Friday, 21 February 2014

Vermeer and the Saturday afternoon cinema

Lois writes about the art process in Making Memories:

I've been having a re-think about techniques for making art. I've always steered clear of tracing, the word 'CHEAT' rings too loudly in my ears. For me, it has connotations of other 'childish' activities such as dot-to-dot or colour-by-number. All bundled together, these seem condescending and simplistic when given as an activity to an older generation who have shaped and navigated a complex world.

However, what we're trying to achieve with arthur+martha is to give confidence and a voice to people, many of whom haven't drawn for 50 or 60 years. We often work with people who have dementia, and may experience anomalies with sight, causing them to interpret the world around them in unusual ways. In fact, normal ageing can lead to visual difficulties including cataracts, glaucoma, muscular degeneration. Ah, getting older can be so much fun. 

So how to encourage confidence, without condescension? How to foster a sense of pride in people's achievements, although their skills have changed?

Bernard meets John Wayne  
Yesterday we used tracing as part of a creative/reminiscence package, investigating how films and books created the background for play acting. Bernard (above) chose the photograph of John Wayne and carefully re-interpreted him in line on acetate. This isn't as simple as it sounds, the lines were drawn sensitively, each selected with care. The physical act of drawing supports fine motor skills, creates an atmosphere of calm and deep concentration and can help stimulate further reminiscence and discussion.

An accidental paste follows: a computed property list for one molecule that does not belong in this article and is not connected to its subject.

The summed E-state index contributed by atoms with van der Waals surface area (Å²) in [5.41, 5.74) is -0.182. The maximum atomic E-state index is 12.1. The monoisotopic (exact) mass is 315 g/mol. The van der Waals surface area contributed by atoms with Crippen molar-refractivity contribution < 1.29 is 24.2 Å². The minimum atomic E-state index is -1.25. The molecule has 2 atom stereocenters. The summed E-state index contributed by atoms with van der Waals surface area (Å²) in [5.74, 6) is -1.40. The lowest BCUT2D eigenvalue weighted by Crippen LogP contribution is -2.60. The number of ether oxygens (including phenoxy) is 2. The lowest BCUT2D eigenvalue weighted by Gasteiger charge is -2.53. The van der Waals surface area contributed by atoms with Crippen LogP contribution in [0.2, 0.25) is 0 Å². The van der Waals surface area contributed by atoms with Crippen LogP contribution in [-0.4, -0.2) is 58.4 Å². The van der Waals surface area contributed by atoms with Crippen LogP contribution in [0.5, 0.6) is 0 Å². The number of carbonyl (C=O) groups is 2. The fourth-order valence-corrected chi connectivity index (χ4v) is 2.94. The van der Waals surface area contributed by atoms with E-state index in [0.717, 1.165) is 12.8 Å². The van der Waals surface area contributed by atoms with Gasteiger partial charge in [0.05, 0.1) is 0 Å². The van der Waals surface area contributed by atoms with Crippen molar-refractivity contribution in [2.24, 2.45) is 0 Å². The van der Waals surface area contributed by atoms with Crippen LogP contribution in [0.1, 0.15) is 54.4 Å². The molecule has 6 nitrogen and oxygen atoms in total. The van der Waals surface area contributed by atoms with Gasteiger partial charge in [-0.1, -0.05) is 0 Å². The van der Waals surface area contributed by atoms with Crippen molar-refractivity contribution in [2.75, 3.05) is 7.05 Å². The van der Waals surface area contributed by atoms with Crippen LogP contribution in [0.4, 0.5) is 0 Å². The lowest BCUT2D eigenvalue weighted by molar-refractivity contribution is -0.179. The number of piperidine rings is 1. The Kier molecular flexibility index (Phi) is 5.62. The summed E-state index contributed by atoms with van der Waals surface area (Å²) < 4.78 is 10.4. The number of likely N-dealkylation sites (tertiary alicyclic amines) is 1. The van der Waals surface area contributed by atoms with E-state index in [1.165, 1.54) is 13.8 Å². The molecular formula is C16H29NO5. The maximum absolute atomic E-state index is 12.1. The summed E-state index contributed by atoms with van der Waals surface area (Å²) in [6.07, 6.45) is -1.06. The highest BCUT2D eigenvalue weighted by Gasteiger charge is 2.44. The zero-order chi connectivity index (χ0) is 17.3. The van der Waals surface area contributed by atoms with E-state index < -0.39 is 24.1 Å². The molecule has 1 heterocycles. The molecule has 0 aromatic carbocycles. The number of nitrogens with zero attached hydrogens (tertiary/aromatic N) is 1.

We are in fact keeping good company when it comes to using techniques such as tracing. It's thought that the artist Vermeer (and Old Masters generally) used optical aids such as the camera obscura to develop skill and technique. Cheating?

Artistically, the pieces created yesterday felt very poignant. Bernard's drawing of a childhood hero, sits with his lines of reminiscence describing hide and seek in a bombed out Oldham. The photo above evokes the boy he was then, with the man he is now. The screen bravado of Wayne is layered with acceptance and real, lived experience.

Vera carefully drew from a photo of Clarke Gable. Her writing on the layered acetate shares her joy of the cinema as a shy young women - and her late husband who confidently asked her on their first date to the flicks, several decades ago.  

Some of the group were very happy just drawing, with no need to trace. Molly's drawing (shown above) is of Shirley Temple. Molly described the cinema as escapism, leaving the films dancing and singing like her heroine, in contrast to the poverty she lived with. In the photo she has juxtaposed her Shirley with Faye Dunaway's glammed-up gangster-ette in Bonny and Clyde. 

Roy (below) shared with my dad a love of the gangster movies. His Edward G Robinson snarling in sharp focus, belies the gentle face behind. Roy's image was a diptych of two Edward Gs, one smiling the other a frown.

Other firm favourites for films and play acting were cowboys and indians, the Lone Ranger, doctors and nurses. As a child, who would you have chosen to play? And is the trace of that role model still with you now?

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